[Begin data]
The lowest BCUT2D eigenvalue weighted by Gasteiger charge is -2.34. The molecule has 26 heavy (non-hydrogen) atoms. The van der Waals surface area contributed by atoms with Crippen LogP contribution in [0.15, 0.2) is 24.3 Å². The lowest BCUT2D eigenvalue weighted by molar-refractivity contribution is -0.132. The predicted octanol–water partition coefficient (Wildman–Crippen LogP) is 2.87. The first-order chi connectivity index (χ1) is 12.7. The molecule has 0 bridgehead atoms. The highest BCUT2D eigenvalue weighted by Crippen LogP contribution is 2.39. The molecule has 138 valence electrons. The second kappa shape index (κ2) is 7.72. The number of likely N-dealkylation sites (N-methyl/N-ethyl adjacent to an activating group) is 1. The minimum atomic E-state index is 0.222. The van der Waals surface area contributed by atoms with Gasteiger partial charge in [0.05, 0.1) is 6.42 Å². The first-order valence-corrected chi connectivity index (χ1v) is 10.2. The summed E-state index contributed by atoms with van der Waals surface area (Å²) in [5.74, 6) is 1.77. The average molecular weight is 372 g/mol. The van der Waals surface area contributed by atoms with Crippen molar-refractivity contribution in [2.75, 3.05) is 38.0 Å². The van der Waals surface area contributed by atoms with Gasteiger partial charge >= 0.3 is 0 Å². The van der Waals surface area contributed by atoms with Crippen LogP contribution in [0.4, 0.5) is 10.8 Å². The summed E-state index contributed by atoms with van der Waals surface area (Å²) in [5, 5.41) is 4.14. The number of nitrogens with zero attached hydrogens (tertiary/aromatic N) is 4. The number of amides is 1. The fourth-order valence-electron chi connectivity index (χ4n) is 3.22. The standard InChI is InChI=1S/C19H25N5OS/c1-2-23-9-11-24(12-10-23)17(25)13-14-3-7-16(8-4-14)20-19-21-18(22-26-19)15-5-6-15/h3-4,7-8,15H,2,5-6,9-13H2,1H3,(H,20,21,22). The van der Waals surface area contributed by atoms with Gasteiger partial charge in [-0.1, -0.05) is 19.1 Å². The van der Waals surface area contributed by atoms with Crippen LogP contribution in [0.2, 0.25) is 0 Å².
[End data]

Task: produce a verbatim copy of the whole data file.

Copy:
The lowest BCUT2D eigenvalue weighted by Gasteiger charge is -2.34. The molecule has 26 heavy (non-hydrogen) atoms. The van der Waals surface area contributed by atoms with Crippen LogP contribution in [0.15, 0.2) is 24.3 Å². The lowest BCUT2D eigenvalue weighted by molar-refractivity contribution is -0.132. The predicted octanol–water partition coefficient (Wildman–Crippen LogP) is 2.87. The first-order chi connectivity index (χ1) is 12.7. The molecule has 0 bridgehead atoms. The highest BCUT2D eigenvalue weighted by Crippen LogP contribution is 2.39. The molecule has 138 valence electrons. The second kappa shape index (κ2) is 7.72. The number of likely N-dealkylation sites (N-methyl/N-ethyl adjacent to an activating group) is 1. The minimum atomic E-state index is 0.222. The van der Waals surface area contributed by atoms with Gasteiger partial charge in [0.05, 0.1) is 6.42 Å². The first-order valence-corrected chi connectivity index (χ1v) is 10.2. The summed E-state index contributed by atoms with van der Waals surface area (Å²) in [5.74, 6) is 1.77. The average molecular weight is 372 g/mol. The van der Waals surface area contributed by atoms with Crippen molar-refractivity contribution in [2.75, 3.05) is 38.0 Å². The van der Waals surface area contributed by atoms with Gasteiger partial charge >= 0.3 is 0 Å². The van der Waals surface area contributed by atoms with Crippen LogP contribution in [0.4, 0.5) is 10.8 Å². The summed E-state index contributed by atoms with van der Waals surface area (Å²) in [5, 5.41) is 4.14. The number of nitrogens with zero attached hydrogens (tertiary/aromatic N) is 4. The number of amides is 1. The fourth-order valence-electron chi connectivity index (χ4n) is 3.22. The standard InChI is InChI=1S/C19H25N5OS/c1-2-23-9-11-24(12-10-23)17(25)13-14-3-7-16(8-4-14)20-19-21-18(22-26-19)15-5-6-15/h3-4,7-8,15H,2,5-6,9-13H2,1H3,(H,20,21,22). The van der Waals surface area contributed by atoms with Gasteiger partial charge in [-0.1, -0.05) is 19.1 Å². The van der Waals surface area contributed by atoms with Crippen LogP contribution in [0.2, 0.25) is 0 Å².